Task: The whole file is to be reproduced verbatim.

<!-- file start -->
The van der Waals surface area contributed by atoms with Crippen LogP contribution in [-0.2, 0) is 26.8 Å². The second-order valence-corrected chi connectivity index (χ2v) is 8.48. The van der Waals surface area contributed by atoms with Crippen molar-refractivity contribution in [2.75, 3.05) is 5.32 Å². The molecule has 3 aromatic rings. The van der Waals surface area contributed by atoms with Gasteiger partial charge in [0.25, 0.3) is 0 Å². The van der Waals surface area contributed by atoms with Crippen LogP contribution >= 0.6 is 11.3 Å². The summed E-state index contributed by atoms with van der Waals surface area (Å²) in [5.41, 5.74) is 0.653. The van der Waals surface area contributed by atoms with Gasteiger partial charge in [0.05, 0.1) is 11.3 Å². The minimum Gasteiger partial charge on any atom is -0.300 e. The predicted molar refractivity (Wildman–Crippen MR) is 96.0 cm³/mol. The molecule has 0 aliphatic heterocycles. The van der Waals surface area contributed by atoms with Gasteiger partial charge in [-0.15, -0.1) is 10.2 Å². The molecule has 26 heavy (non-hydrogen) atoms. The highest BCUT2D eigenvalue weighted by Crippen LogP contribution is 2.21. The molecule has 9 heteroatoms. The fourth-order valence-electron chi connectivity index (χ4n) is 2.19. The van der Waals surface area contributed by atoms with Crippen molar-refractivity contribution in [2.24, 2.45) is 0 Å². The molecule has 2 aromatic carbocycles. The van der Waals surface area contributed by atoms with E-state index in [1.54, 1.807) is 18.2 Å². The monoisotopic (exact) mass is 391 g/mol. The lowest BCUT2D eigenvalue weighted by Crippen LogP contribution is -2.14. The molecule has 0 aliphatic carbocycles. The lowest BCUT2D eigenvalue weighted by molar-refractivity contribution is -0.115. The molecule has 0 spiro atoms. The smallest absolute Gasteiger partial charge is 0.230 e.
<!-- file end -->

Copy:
The van der Waals surface area contributed by atoms with Crippen LogP contribution in [-0.2, 0) is 26.8 Å². The second-order valence-corrected chi connectivity index (χ2v) is 8.48. The van der Waals surface area contributed by atoms with Crippen molar-refractivity contribution in [2.75, 3.05) is 5.32 Å². The molecule has 3 aromatic rings. The van der Waals surface area contributed by atoms with Gasteiger partial charge in [0.25, 0.3) is 0 Å². The van der Waals surface area contributed by atoms with Crippen LogP contribution >= 0.6 is 11.3 Å². The summed E-state index contributed by atoms with van der Waals surface area (Å²) in [5.41, 5.74) is 0.653. The van der Waals surface area contributed by atoms with Gasteiger partial charge in [0.05, 0.1) is 11.3 Å². The minimum Gasteiger partial charge on any atom is -0.300 e. The predicted molar refractivity (Wildman–Crippen MR) is 96.0 cm³/mol. The molecule has 0 aliphatic heterocycles. The van der Waals surface area contributed by atoms with Gasteiger partial charge in [-0.15, -0.1) is 10.2 Å². The molecule has 26 heavy (non-hydrogen) atoms. The highest BCUT2D eigenvalue weighted by Crippen LogP contribution is 2.21. The molecule has 9 heteroatoms. The fourth-order valence-electron chi connectivity index (χ4n) is 2.19. The van der Waals surface area contributed by atoms with Crippen molar-refractivity contribution in [2.24, 2.45) is 0 Å². The molecule has 2 aromatic carbocycles. The van der Waals surface area contributed by atoms with E-state index in [1.54, 1.807) is 18.2 Å². The monoisotopic (exact) mass is 391 g/mol. The lowest BCUT2D eigenvalue weighted by Crippen LogP contribution is -2.14. The molecule has 0 aliphatic carbocycles. The lowest BCUT2D eigenvalue weighted by molar-refractivity contribution is -0.115. The molecule has 0 spiro atoms. The smallest absolute Gasteiger partial charge is 0.230 e.